With regard to comparisons of the EAT-26 subscales based on the body dissatisfaction groups, the Mancova analysis revealed significant results (Table 5): 1) it showed score differences in the subscales Diet (F(6, 365)=157.02; p=0.001) and Bulimia and Concern about Food (F(6, 365)=63.70; p=0.001) between the adolescents satisfied and dissatisfied with their bodies and; 2) there were similarities in the scores of the subscale oral self-control between the adolescents satisfied and dissatisfied with their bodies (F(6, 365)=1.38; p=0.24). As for perfectionism, the results of the Mancova analysis indicated differences in the frequency of bulimic behavior (F(6, 365)=7.84; p=0.033), and environmental influences on food intake (F(6, 365) = 6.01; p=0.048) in adolescents with high and low perfectionism traits (Table 5). However, similar scores were observed in the subscale Diet (F(6, 365)=0.91; p=0.72) for the adolescents with low and high perfectionism traits. Finally, with regard to mood, the Mancova analysis results showed differences only in the subscale Bulimia and Concern about Food (F(6, 365)=6.05; p=0.049). In contrast, similarities were found between dietary restriction (F(6, 365)=0.35; p=0.84) and oral self-control (F(6, 365)=1.14; p=0.26) between the adolescents with high and low TMD, as shown in Table 5.

Table 5. Comparison
of the Eating Attitudes Test - 26 subscale scores regarding the groups of female adolescents with body dissatisfaction, perfectionism, and mood state.

DISCUSSION

The objective of the present study was to investigate the association between body dissatisfaction, perfectionism, and mood with disordered eating in female adolescents. The analysis of factors associated with disordered eating in adolescents is of great importance since the results can help preventing the onset of eating disorders.

Considering the total score of the EAT-26, the results indicated an association between body dissatisfaction and disordered eating in both regression models used (multiple and logistic regression), corroborating the findings of other studies4Fortes LS, Amaral ACS, Almeida SS, Ferreira MEC. Efeitos de variáveis psicológicas, morfológicas e sociodemográficas sobre o comportamento alimentar de adolescentes. Rev Paul Ped. 2013; 31(2):182-8. http://dx.doi.org/10.1590/S0103-05822013000200008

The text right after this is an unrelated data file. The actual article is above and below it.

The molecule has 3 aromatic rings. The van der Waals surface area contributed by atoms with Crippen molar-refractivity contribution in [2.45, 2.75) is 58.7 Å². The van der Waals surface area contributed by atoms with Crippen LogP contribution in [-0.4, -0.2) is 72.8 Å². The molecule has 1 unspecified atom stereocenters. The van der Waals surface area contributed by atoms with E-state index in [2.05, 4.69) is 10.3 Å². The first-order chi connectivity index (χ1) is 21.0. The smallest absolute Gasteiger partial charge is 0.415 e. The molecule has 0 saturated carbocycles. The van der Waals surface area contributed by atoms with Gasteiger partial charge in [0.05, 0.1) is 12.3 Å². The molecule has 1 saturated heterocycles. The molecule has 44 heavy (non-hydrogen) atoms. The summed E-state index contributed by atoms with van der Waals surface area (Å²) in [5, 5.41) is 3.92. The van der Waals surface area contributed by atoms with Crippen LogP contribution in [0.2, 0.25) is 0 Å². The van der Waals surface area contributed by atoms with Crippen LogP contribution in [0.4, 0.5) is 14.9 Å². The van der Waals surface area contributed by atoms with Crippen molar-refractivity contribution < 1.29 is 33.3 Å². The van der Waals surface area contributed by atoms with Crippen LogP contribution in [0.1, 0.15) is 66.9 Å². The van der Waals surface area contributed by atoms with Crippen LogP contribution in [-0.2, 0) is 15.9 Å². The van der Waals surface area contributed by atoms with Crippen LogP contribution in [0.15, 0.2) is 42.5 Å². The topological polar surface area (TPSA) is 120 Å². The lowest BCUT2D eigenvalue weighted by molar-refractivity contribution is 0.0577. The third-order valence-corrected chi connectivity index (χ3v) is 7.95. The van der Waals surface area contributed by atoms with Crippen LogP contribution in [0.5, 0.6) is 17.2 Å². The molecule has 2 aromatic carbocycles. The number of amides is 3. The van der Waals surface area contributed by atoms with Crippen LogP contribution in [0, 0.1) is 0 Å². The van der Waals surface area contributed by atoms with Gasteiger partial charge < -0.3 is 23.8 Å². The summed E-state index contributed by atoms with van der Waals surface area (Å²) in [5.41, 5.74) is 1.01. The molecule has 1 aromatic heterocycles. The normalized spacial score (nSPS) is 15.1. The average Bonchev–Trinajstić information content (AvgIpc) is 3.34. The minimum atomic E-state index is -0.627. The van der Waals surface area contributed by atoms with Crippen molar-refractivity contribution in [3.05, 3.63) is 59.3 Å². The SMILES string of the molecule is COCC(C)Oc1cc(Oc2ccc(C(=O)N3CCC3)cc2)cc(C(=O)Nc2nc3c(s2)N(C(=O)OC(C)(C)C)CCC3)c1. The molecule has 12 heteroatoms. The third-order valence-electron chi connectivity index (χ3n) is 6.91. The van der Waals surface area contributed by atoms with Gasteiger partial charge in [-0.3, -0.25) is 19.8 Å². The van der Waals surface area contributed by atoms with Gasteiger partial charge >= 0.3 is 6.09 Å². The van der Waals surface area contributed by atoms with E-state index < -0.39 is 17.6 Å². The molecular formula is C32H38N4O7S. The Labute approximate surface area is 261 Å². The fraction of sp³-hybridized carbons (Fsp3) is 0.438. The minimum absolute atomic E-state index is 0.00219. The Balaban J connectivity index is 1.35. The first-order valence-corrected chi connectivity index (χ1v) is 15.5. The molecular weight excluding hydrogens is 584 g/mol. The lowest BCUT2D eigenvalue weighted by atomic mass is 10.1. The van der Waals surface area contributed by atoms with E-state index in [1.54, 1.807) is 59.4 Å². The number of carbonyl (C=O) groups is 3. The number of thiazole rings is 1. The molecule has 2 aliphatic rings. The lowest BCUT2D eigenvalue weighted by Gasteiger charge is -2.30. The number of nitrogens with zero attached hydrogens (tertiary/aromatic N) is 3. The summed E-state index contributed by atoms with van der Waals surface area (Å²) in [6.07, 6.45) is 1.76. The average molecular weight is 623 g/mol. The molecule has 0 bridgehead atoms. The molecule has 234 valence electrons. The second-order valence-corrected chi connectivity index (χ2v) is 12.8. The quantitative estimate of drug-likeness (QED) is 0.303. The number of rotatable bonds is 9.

https://doi.org/10.1590/S0103-0582201300...

Alves E, Vasconcelos FAG, Calvo MCM, Neves J. Prevalence of symptoms of anorexia nervosa and dissatisfaction with body image in female adolescents in Florianópolis, Santa Catarina, Brazil. Cad Saúde Pública. 2008; 24(3):503-12. http://dx.doi.org/10.1590/S0102-311X2008000300004
https://doi.org/10.1590/S0102-311X200800...
- 6Fortes LS, Morgado FFR, Ferreira MEC. Fatores as-sociados ao comportamento alimentar inadequado em adolescentes escolares. Rev Psiquiatr Clín. 2013; 40(2):59-64. http://dx.doi.org/10.1590/S0101-60832013000200002
https://doi.org/10.1590/S0101-6083201300...
. In fact, adolescents dissatisfied with their bodies are more closely associated with the development of eating disorders8Scherer FC, Martins CR, Pelegrini A, Matheus SC, Petroski EL. Imagem corporal em adolescentes: associação com a maturação sexual e sintomas de transtornos alimentares. J Bras Psiquiatr. 2010; 59(3):198-202. http://dx.doi.org/10.1590/S0047-20852010000300005
https://doi.org/10.1590/S0047-2085201000...
, 1313 Flament MF, Hill EM, Buckholz A, Henderson K, Tasca GA. Internalization of the thin and muscular body ideal and disordered eating in adolescence: The mediation effects of body esteem. Body Image. 2012; 9(1):68-75. http://dx.doi.org/10.1016/j.bodyim.2011.07.007
https://doi.org/10.1016/j.bodyim.2011.07...
. In contrast, there was no association between perfectionism and disordered eating, which contradicts the findings of other researchers1111 Rouveix M, Bouget M, Pannafieux C, Champely S, Filaire E. Eating attitudes, body esteem, perfectionism and anxiety of judo athletes and nonathletes. Int J Sports Med. 2007; 28(2):340-5.. According to Neves et al. 2121 Neves CM, Filgueiras JF, Fortes LS, Ferreira MEC. Comportamentos alimentares em ginastas: associação com o perfeccionismo e o estado de humor. Rev Educ Fís. 2013; 24(3):359-69.
https://doi.org/10.4025/reveducfis.v24.3...
, perfectionism is included in the causes of eating disorders in young women. With regard to mood, the results obtained in the present study showed an association with disordered eating in both multiple as logistic regressions. It seems that the adolescents with negative mood can develop eating disorders as an alternative to mitigate the magnitude of its feelings (depression, tension, and anger)2121 Neves CM, Filgueiras JF, Fortes LS, Ferreira MEC. Comportamentos alimentares em ginastas: associação com o perfeccionismo e o estado de humor. Rev Educ Fís. 2013; 24(3):359-69.
https://doi.org/10.4025/reveducfis.v24.3...
.

The results of this study showed an association between body dissatisfaction and behavior towards dietary restriction (in both the regression model and in the multivariate analysis of covariance). In fact, other authors have also found that dissatisfaction with body weight, shape, and physical appearance trigger the practice of dietary restriction by female adolescents as an approach for weight loss4Fortes LS, Amaral ACS, Almeida SS, Ferreira MEC. Efeitos de variáveis psicológicas, morfológicas e sociodemográficas sobre o comportamento alimentar de adolescentes. Rev Paul Ped. 2013; 31(2):182-8. http://dx.doi.org/10.1590/S0103-05822013000200008
https://doi.org/10.1590/S0103-0582201300...